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Mgmt 4213 Case 3 the Cane Mutiny

By:   •  August 2, 2019  •  Case Study  •  1,661 Words (7 Pages)  •  2,303 Views

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Case 3: The Cane Mutiny

1. What was Medignostics’s phased retirement program and why did they phase it out?

Medignostics’s phased retirement program was part of the Part-Time Statute for the Elderly. This was a new aspect of German social legislation. The article states that,

“The statute was a way of easing older workers out the door so that jobs could be made available for the young. Companies that complied were eligible for subsidies. If you worked at a company that participated, then, beginning at age 55, you could reduce your hours to half-time for the rest of your working years but still earn 80% of the wages you had as a full-time employee. Once you reached age 65, the statutory retirement age, you would face only a small penalty in pension benefits for having worked those part-time hours.”

The reason why Medignostic phased out this program was simply because of the costs of it. The longer an employee has been at a company the more money they made, and with this program they had to eat the costs of having longer standing employees making more money than the younger employees. They also had these older employees working less hours but still making a comparable amount if they would work more hours.

Since Medignostic’s upper management were trying to make cut backs to save money this program was one of the first to be phased out of the company.

2. Heberer seemed to be tackling generational diversity from both ends: younger and older worker concerns. What are the short-term costs and long-term benefits of meeting the needs of younger and older generations, respectively?

There are short-term costs and long-term benefits coming from both ends of the spectrum in this case. I'll start with the younger worker concerns. It seems as if Medignostics is having a hard time recruiting the younger workers they need. I found a very interesting article in Forbes titled Hiring Young Workers Who Want Work-Life Balance: What's An Employer to Do? In it they talk about how to get the younger workers more interested in working for you. In one passage they state,

“Remember that some young people want work-life balance, while others want to throw themselves into a job. You can hire both types of people, if you structure the reward system right. Some tech companies, for example, pay a salary based on moderate hours, plus a bonus based on production. The people who sweat and strain—or the programming equivalent—get high rewards. The less-ambitious people know that they have not qualified for the top bonuses, but they also know they had their evenings and weekends free.” (Conerly).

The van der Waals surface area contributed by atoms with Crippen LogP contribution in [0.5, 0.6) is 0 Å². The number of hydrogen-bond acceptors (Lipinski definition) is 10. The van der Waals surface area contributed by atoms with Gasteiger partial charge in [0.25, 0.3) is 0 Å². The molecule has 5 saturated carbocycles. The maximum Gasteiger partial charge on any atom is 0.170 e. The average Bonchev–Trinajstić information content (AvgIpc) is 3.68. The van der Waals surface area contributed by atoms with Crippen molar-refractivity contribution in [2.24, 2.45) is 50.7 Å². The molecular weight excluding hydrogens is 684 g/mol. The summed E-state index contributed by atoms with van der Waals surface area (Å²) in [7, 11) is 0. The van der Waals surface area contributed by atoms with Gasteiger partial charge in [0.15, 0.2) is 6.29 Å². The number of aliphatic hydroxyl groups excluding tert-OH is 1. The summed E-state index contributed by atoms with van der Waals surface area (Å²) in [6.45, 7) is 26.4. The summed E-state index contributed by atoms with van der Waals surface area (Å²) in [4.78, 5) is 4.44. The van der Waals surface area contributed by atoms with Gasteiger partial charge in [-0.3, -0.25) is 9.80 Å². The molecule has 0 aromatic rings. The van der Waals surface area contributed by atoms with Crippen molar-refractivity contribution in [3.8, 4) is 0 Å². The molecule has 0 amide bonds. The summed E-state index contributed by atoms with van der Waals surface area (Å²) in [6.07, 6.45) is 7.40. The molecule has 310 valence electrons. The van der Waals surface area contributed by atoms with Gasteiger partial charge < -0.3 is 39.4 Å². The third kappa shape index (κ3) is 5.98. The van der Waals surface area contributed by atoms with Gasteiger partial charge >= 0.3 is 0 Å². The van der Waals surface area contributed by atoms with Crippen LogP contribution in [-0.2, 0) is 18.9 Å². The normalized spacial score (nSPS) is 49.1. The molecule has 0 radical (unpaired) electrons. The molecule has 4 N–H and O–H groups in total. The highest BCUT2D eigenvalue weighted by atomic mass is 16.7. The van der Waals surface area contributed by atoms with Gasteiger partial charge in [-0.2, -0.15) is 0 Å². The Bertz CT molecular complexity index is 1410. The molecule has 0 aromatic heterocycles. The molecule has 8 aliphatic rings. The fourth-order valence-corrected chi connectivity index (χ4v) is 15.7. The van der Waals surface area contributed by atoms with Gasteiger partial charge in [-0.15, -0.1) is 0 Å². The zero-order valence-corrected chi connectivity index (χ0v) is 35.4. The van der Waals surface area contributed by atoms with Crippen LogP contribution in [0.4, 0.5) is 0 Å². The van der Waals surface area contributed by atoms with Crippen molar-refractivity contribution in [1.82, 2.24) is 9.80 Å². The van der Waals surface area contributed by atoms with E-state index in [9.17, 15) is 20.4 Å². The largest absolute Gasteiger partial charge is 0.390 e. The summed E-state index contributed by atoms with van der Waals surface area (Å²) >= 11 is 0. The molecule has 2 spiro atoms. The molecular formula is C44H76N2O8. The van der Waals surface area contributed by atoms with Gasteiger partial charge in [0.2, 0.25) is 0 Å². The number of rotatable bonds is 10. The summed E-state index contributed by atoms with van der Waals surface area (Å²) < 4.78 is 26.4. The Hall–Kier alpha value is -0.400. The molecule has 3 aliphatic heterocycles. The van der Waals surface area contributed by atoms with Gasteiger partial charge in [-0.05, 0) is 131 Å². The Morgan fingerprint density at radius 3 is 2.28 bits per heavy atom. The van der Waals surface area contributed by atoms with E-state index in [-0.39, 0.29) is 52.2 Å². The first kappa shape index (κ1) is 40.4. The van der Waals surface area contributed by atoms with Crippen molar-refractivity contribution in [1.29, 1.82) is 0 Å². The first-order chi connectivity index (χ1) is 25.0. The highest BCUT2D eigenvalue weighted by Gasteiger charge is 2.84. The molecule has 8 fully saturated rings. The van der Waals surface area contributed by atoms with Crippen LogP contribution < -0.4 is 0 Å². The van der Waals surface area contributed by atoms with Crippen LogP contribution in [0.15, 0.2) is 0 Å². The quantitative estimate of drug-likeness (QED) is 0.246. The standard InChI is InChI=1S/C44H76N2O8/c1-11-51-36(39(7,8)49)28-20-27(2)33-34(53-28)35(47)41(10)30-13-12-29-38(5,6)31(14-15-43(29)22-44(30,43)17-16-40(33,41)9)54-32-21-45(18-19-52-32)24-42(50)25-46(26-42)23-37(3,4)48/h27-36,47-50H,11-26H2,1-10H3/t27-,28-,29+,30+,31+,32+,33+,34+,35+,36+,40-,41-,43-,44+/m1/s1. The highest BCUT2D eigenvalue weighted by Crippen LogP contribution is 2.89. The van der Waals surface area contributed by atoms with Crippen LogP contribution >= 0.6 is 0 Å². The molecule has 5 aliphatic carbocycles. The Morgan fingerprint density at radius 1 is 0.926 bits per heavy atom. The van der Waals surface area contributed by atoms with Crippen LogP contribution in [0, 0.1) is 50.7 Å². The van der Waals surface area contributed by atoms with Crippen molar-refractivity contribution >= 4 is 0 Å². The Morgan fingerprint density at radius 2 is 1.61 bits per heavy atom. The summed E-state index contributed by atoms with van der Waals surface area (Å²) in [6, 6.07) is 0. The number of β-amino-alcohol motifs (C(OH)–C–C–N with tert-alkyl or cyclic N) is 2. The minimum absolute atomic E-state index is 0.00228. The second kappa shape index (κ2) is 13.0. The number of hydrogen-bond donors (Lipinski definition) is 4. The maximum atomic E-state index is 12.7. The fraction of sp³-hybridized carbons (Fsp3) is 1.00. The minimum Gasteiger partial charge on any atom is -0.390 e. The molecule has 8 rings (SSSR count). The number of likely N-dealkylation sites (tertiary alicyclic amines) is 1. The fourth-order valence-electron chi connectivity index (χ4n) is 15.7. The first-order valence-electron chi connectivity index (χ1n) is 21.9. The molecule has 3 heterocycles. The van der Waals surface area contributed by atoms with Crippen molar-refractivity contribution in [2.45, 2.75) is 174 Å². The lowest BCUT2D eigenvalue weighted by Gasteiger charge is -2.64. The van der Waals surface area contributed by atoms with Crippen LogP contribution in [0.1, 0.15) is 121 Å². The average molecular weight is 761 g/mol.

I believe that this “rewards based system” is something that could be extremely beneficial to Medignostics they can hire the young employees they need and give their employees some incentives to work harder and longer hours.

Now, there are some costs to doing this and that is simply the cost of the rewards Medignostics will have to give out, but the long term benefits will be employees who are hard working. This also gives these employees a sense of loyalty, something that will help keep the younger workers with them.

To address the older worker concerns I don’t think that this rewards based system will work. Most people who are closer to the retirement age aren’t as interested in climbing the corporate ladder as they are with just getting their work done. I believe that Dietmer Martina gave some great advice with how to handle the older workforce. He says,

“It might be good to think about transferring aging workers to less demanding roles. In Japan, for instance, employees are routinely taken out of management at a certain age and allowed to glide into retirement. Perhaps Hausmann might be better off in a consulting role at Medignostics. That way, the company could still benefit from his vast experience, but clients wouldn't be affected” (Martina).

I think this would be a great option for Medignostics older workers. By allowing them to take on consulting roles they will feel as if their opinions are needed in our technology filled workforce. They will still be able to offer the company their expert advice but they won’t have to deal with things such as technology seminars and having to learn new programs online.

3. Heberer’s original proposal was shot down as ‘not a priority’. When he proposed on-site daycare, Heberer was asked to leave Weber’s office (senior VP of HR). If you were Heberer, what evidence or arguments would you use to convince Medignostics that they should reconsider their approach to balancing the needs of each generation?

It seems to me that Heberer does not have the respect of his higher management. He needs prove himself and his ideas before he makes any more big proposals. In order to do this he may need to use a few different approaches when he is going to make these big asks. He may also need to come up with a few short term money saving ideas to pitch to his bosses. If Heberer can do this he can also use those money saving ideas in his big proposals.

Heberer can see the long term benefits of an on-site daycare center for their employees. He has a vision in his head for the future of Medignostics but is not relaying that vision to upper management. All that upper management is seeing is the costs of starting an on-site daycare and Heberer needs to convince his bosses that the benefits will outweigh the costs, or he and his ideas will continue to be shot down. He can also use his short term money saving ideas and put the money he saved in other projects


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